The Board of Supervisors will hold a hearing Thursday on racial equity and the criminal justice system in response to the protests against police brutality that have drawn thousands of local residents to the streets and millions of people to demonstrations across the country.
Santa Barbara County Supervisors Gregg Hart and Das Williams said in a letter to colleagues that the county “has a role to play in confronting systemic racism and advancing equity in our communities.”
During the hearing, supervisors expect to hear hours of public comment from community members and may request information from its departments or give direction to staff, if there is enough support for any action.
During a budget presentation on public safety departments Tuesday, Hart said the COVID-19 pandemic has given the county a unique opportunity to look at how it operates its criminal justice system and make long-lasting changes.
The Main Jail inmate population is the lowest it has been in decades — below 600 versus an average daily population of 900 before pandemic-related policies were initiated to reduce bookings and allow early releases.
Santa Barbara County has several diversion programs in place, including grant-funded efforts and restorative courts, which will likely be discussed as part of Thursday’s hearing, Hart said.
People held in custody in the county jail are disproportionately people of color, people in poverty, and people who are suffering from mental illness, he said.
In 2018, 8 percent of the jail population was black, compared to 2 percent of the county population, Hart said. In the same year, Hispanic residents represented 41 percent of the county population, and 56 percent of people in jail custody, he said.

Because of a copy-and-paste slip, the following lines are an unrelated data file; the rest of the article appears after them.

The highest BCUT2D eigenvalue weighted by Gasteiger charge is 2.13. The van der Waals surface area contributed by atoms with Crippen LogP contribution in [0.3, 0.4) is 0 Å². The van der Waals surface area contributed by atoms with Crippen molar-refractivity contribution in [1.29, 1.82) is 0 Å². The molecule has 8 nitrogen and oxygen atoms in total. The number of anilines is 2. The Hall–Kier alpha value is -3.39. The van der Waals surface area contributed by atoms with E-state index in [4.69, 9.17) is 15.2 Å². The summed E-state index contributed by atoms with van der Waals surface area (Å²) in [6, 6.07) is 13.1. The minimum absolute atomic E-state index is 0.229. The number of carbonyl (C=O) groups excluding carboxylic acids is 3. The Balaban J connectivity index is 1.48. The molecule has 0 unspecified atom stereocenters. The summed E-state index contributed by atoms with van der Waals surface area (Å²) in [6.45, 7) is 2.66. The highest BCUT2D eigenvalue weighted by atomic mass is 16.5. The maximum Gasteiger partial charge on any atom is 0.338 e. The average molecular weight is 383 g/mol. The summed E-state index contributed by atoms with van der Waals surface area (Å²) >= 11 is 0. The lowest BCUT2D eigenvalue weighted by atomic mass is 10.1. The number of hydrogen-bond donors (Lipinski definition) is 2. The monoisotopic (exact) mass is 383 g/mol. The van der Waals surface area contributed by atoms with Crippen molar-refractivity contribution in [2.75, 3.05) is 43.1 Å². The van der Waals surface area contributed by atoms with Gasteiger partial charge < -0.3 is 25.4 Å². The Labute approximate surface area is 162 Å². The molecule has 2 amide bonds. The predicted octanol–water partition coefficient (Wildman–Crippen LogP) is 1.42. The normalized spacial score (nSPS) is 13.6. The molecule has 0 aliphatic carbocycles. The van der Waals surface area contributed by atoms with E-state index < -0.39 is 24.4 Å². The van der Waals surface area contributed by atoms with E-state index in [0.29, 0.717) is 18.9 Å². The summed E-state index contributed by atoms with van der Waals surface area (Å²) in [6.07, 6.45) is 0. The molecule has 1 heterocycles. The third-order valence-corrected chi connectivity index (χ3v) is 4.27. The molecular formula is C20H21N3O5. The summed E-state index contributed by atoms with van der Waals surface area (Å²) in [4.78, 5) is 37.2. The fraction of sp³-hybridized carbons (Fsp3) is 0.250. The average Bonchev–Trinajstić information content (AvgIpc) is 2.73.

“These numbers are facts that cannot be denied and demand a different response,” Hart said. “We cannot do business as we have going forward. Our community is demanding a different response and the events that have transpired that have provided us the opportunity by reducing the jail population need to be extended and continued aggressively.”
Law enforcement agencies are working collaboratively to divert people from custody, he said, and need to continue doing so.
“Even though it is normal for many jails across the state to have 70 percent of their population awaiting trial, that is not okay,” Williams said. “It is unjust because a percentage of those folks will be found innocent and it’s a waste of money.”
If the county can find alternatives to custody, more money could be attributed to community-based patrols, he added.
“Except in cases of a complex murder, it’s just not acceptable to be having this large a number of people to be awaiting trial in jail,” Williams said.
In 2018, about two-thirds of the in-custody population of the Main Jail were not fully sentenced, according to information released in response to a California Public Records Act request from Noozhawk.
Sheriff’s Department records also show that in 2018, on average, one-third of unsentenced jail inmates were being held on bail of less than $5,000, and 42 percent of inmates had bail amounts under $10,000.
Superior Courts have been closed to most business for months because of the pandemic, and defense attorneys have fought for pre-trial releases of people in custody.
Supervisor Steve Lavagnino also voiced support for community-based programs, and said he wants to see the impacts to crime rates of having a significantly lower jail population.
He also advocated for more First 5 funding, saying “it’s a mistake made for decades that we put way more into enforcement than we do at the beginning.”
Supervisor Joan Hartmann said the county should evaluate the right resources for each circumstance, which may mean not sending armed deputies for every type of 9-1-1 call.
“Do we need officers for every routine traffic report, for truancy, for homelessness? Maybe there are other ways to identify the need and people even better trained to respond to it,” she said.
Thursday’s hearing starts at 9 a.m. and will be broadcast on CSBTV and the county website here.